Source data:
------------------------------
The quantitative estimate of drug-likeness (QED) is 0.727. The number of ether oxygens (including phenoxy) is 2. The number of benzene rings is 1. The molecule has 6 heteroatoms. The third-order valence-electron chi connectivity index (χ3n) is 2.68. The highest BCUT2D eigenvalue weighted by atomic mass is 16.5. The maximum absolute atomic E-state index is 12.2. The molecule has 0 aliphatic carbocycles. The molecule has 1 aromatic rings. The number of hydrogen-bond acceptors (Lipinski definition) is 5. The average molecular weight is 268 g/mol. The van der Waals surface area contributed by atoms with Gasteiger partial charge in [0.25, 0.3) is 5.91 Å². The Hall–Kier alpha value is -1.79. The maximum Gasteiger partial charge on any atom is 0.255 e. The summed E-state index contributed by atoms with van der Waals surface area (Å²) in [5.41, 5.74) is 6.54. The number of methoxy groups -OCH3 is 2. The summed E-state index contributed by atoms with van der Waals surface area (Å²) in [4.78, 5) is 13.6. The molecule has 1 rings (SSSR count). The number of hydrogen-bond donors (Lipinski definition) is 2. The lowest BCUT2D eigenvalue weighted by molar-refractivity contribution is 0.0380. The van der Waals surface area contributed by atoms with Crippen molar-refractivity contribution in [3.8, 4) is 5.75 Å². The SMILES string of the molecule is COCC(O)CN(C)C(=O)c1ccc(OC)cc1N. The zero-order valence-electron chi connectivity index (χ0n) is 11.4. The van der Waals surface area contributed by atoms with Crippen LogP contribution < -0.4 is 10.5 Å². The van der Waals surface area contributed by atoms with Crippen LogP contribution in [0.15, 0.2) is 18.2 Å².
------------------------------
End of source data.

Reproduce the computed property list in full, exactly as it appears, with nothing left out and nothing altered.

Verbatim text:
The quantitative estimate of drug-likeness (QED) is 0.727. The number of ether oxygens (including phenoxy) is 2. The number of benzene rings is 1. The molecule has 6 heteroatoms. The third-order valence-electron chi connectivity index (χ3n) is 2.68. The highest BCUT2D eigenvalue weighted by atomic mass is 16.5. The maximum absolute atomic E-state index is 12.2. The molecule has 0 aliphatic carbocycles. The molecule has 1 aromatic rings. The number of hydrogen-bond acceptors (Lipinski definition) is 5. The average molecular weight is 268 g/mol. The van der Waals surface area contributed by atoms with Gasteiger partial charge in [0.25, 0.3) is 5.91 Å². The Hall–Kier alpha value is -1.79. The maximum Gasteiger partial charge on any atom is 0.255 e. The summed E-state index contributed by atoms with van der Waals surface area (Å²) in [5.41, 5.74) is 6.54. The number of methoxy groups -OCH3 is 2. The summed E-state index contributed by atoms with van der Waals surface area (Å²) in [4.78, 5) is 13.6. The molecule has 1 rings (SSSR count). The number of hydrogen-bond donors (Lipinski definition) is 2. The lowest BCUT2D eigenvalue weighted by molar-refractivity contribution is 0.0380. The van der Waals surface area contributed by atoms with Crippen molar-refractivity contribution in [3.8, 4) is 5.75 Å². The SMILES string of the molecule is COCC(O)CN(C)C(=O)c1ccc(OC)cc1N. The zero-order valence-electron chi connectivity index (χ0n) is 11.4. The van der Waals surface area contributed by atoms with Crippen LogP contribution < -0.4 is 10.5 Å². The van der Waals surface area contributed by atoms with Crippen LogP contribution in [0.15, 0.2) is 18.2 Å².